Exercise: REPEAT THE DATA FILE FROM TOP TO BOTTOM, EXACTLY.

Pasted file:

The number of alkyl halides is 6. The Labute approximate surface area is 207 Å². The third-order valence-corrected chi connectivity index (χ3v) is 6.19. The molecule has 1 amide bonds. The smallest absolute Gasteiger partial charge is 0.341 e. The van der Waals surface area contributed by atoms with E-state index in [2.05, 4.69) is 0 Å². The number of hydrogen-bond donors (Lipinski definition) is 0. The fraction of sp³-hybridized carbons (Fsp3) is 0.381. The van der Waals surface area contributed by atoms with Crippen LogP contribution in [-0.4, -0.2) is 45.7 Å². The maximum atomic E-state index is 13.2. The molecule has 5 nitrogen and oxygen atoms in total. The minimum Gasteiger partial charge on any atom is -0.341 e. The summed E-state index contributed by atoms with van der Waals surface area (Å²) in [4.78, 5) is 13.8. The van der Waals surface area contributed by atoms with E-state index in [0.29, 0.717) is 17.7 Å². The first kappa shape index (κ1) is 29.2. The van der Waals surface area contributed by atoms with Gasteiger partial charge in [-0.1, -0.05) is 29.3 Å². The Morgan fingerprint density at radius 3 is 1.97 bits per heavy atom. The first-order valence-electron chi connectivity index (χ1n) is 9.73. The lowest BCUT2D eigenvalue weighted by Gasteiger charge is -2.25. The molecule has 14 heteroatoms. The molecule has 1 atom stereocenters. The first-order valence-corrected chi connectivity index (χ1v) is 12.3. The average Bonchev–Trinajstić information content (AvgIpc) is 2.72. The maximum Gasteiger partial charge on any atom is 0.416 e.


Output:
The number of alkyl halides is 6. The Labute approximate surface area is 207 Å². The third-order valence-corrected chi connectivity index (χ3v) is 6.19. The molecule has 1 amide bonds. The smallest absolute Gasteiger partial charge is 0.341 e. The van der Waals surface area contributed by atoms with E-state index in [2.05, 4.69) is 0 Å². The number of hydrogen-bond donors (Lipinski definition) is 0. The fraction of sp³-hybridized carbons (Fsp3) is 0.381. The van der Waals surface area contributed by atoms with Crippen LogP contribution in [-0.4, -0.2) is 45.7 Å². The maximum atomic E-state index is 13.2. The molecule has 5 nitrogen and oxygen atoms in total. The minimum Gasteiger partial charge on any atom is -0.341 e. The summed E-state index contributed by atoms with van der Waals surface area (Å²) in [4.78, 5) is 13.8. The van der Waals surface area contributed by atoms with E-state index in [0.29, 0.717) is 17.7 Å². The first kappa shape index (κ1) is 29.2. The van der Waals surface area contributed by atoms with Gasteiger partial charge in [-0.1, -0.05) is 29.3 Å². The Morgan fingerprint density at radius 3 is 1.97 bits per heavy atom. The first-order valence-electron chi connectivity index (χ1n) is 9.73. The lowest BCUT2D eigenvalue weighted by Gasteiger charge is -2.25. The molecule has 14 heteroatoms. The molecule has 1 atom stereocenters. The first-order valence-corrected chi connectivity index (χ1v) is 12.3. The average Bonchev–Trinajstić information content (AvgIpc) is 2.72. The maximum Gasteiger partial charge on any atom is 0.416 e.